CPaaS and the Battle for the Customer of Tomorrow
Rob Malcolm, VP of Global Communications Platform-as-a-Service (CPaaS) provider at CLX Communications, explores how customer service is fast becoming the main currency influencing our decision to choose one brand or organization over another, and how CPaaS can enable global enterprises to quickly develop innovative Communications-led customer engagement strategies
Providing an outstanding customer experience is something that major brands and enterprises often pay lip service to, but in reality do little about. But, the time for complacency is coming to an end, as the very survival of many enterprises could soon hinge on their ability to differentiate and innovate on customer service.
When it comes to demanding good customer service, the consumer mindset is changing, against a backdrop where it has never been easier to switch banks, energy firms, insurance companies or mobile phone providers.
Omni-channel was seen by many enterprises as a golden opportunity to gain a competitive advantage. But, with most large businesses now operating across multiple channels (online and mobile), customer service has become the key factor influencing our decision to choose one provider over another.
According to research from Accenture, 52% consumers switched providers last year in search of better customer service, while 73% said they expected customer service to be easier, faster and more convenient than it currently is.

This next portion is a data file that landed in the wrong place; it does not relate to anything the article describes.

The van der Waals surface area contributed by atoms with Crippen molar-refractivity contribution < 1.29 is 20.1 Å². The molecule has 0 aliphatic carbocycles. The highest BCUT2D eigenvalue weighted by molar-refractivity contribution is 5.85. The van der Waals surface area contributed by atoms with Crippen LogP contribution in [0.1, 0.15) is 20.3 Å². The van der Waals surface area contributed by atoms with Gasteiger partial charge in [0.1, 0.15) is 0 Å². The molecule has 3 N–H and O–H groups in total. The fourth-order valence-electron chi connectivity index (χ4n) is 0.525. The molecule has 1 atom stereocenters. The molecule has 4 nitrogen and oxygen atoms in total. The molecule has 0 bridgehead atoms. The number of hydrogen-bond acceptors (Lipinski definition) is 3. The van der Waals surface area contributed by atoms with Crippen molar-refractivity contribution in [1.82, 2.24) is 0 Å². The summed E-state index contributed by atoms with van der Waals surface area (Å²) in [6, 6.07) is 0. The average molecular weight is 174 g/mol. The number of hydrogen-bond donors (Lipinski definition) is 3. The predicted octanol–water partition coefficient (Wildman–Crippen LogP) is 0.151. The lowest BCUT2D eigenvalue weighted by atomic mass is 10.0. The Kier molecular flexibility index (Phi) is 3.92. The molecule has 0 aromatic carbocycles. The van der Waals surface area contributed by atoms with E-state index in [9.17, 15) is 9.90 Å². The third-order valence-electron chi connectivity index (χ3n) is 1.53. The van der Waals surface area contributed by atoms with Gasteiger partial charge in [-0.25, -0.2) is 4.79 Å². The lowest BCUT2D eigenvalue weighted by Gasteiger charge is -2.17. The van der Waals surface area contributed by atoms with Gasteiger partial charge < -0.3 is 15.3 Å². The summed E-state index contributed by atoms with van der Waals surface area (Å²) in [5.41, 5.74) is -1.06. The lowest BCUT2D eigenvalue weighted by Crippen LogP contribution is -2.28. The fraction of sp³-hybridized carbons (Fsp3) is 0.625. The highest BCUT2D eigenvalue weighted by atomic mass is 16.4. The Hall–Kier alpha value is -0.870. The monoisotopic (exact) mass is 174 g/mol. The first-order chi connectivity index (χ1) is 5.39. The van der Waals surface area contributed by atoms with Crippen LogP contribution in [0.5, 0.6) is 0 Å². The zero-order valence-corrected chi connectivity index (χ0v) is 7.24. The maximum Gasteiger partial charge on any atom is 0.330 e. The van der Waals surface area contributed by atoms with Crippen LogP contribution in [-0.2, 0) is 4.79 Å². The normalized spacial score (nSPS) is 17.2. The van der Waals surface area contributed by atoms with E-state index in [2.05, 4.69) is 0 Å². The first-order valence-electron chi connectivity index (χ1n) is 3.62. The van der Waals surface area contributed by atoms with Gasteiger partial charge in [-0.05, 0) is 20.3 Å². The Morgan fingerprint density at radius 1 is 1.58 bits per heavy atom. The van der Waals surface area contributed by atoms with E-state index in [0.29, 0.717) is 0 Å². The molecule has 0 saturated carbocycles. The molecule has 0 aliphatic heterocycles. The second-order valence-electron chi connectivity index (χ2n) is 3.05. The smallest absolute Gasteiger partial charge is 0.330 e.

Therefore, enterprises have a major decision to make – adapt or die.
The Enterprise Communication Chasm
The truth is that most enterprises just haven’t managed to keep pace with the evolution in person-to-person communications. The rise of social networks and OTT (over the top) messaging applications like WhatsApp, has enabled a richer, more instantaneous form of communication where messaging, video calling and emojis are de rigueur.
This is in stark contrast to how most enterprises currently engage with their customers. Here, communication is restricted to office hours only. Email response time is up to 48 hours. Certain banking functions mean a trip to the branch to wait in line, while calling your utility provider may see you having to wait 45 minutes before you’re connected. But remember, your call is important to us.
In today’s ‘always-on’ culture, consumers crave convenience and will gravitate towards those brands and businesses that make their lives easier. While many legacy providers have been slow to respond, an increasing number of new challenger banks and utility providers have popped-up to meet this growing demand.
Starting with a completely blank canvas, many of these challenger brands have embraced the latest technologies to create refreshingly new approaches to customer experience. In the latest Energy Customer Satisfaction Report from UK price comparison and account switching website USwitch, the challenger brands completely outperformed the traditional energy companies on customer service, dominating nine of the top ten places.
However, good customer service doesn’t just mean chatbots. While AI clearly has a huge part to play in transforming the customer service experience, last year only 2% of the enterprises were actually using AI-powered chatbots. In addition, Accenture found that 71% of consumers preferred dealing with human beings for advice, suggesting that offering a range of customer service channels represents the best approach for optimizing customer engagement.